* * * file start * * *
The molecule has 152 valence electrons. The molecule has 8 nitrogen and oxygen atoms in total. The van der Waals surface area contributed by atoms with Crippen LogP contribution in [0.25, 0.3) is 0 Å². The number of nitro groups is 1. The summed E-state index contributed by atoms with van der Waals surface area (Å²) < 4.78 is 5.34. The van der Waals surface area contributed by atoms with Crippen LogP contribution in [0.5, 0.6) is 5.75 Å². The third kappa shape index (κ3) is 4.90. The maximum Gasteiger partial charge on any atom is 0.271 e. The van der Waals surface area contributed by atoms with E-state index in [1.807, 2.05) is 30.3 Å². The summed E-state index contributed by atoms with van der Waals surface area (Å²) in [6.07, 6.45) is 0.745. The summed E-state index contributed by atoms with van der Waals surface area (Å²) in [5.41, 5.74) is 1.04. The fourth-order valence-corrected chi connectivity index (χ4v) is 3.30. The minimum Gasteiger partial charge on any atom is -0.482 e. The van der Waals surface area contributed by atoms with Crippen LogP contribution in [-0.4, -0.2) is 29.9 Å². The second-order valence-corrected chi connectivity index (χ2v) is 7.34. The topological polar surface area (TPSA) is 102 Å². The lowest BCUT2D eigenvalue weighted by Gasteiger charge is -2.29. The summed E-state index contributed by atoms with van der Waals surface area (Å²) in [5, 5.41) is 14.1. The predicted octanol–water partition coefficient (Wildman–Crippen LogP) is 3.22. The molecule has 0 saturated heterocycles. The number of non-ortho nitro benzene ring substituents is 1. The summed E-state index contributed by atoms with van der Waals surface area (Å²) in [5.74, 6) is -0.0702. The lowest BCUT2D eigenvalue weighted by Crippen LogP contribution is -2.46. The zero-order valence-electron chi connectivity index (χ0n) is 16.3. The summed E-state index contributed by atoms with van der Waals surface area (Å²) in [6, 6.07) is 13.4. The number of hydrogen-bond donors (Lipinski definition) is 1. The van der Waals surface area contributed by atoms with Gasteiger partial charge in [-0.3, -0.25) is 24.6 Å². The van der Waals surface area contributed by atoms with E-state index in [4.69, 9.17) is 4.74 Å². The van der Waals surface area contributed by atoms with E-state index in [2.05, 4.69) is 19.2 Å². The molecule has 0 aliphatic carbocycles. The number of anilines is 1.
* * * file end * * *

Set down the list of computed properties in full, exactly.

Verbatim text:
The molecule has 152 valence electrons. The molecule has 8 nitrogen and oxygen atoms in total. The van der Waals surface area contributed by atoms with Crippen LogP contribution in [0.25, 0.3) is 0 Å². The number of nitro groups is 1. The summed E-state index contributed by atoms with van der Waals surface area (Å²) < 4.78 is 5.34. The van der Waals surface area contributed by atoms with Crippen LogP contribution in [0.5, 0.6) is 5.75 Å². The third kappa shape index (κ3) is 4.90. The maximum Gasteiger partial charge on any atom is 0.271 e. The van der Waals surface area contributed by atoms with E-state index in [1.807, 2.05) is 30.3 Å². The summed E-state index contributed by atoms with van der Waals surface area (Å²) in [6.07, 6.45) is 0.745. The summed E-state index contributed by atoms with van der Waals surface area (Å²) in [5.41, 5.74) is 1.04. The fourth-order valence-corrected chi connectivity index (χ4v) is 3.30. The minimum Gasteiger partial charge on any atom is -0.482 e. The van der Waals surface area contributed by atoms with Crippen LogP contribution in [-0.4, -0.2) is 29.9 Å². The second-order valence-corrected chi connectivity index (χ2v) is 7.34. The topological polar surface area (TPSA) is 102 Å². The lowest BCUT2D eigenvalue weighted by Gasteiger charge is -2.29. The summed E-state index contributed by atoms with van der Waals surface area (Å²) in [5, 5.41) is 14.1. The predicted octanol–water partition coefficient (Wildman–Crippen LogP) is 3.22. The molecule has 0 saturated heterocycles. The number of non-ortho nitro benzene ring substituents is 1. The summed E-state index contributed by atoms with van der Waals surface area (Å²) in [5.74, 6) is -0.0702. The lowest BCUT2D eigenvalue weighted by Crippen LogP contribution is -2.46. The zero-order valence-electron chi connectivity index (χ0n) is 16.3. The summed E-state index contributed by atoms with van der Waals surface area (Å²) in [6, 6.07) is 13.4. The number of hydrogen-bond donors (Lipinski definition) is 1. The van der Waals surface area contributed by atoms with Gasteiger partial charge in [-0.3, -0.25) is 24.6 Å². The van der Waals surface area contributed by atoms with E-state index in [4.69, 9.17) is 4.74 Å². The van der Waals surface area contributed by atoms with E-state index in [2.05, 4.69) is 19.2 Å². The molecule has 0 aliphatic carbocycles. The number of anilines is 1.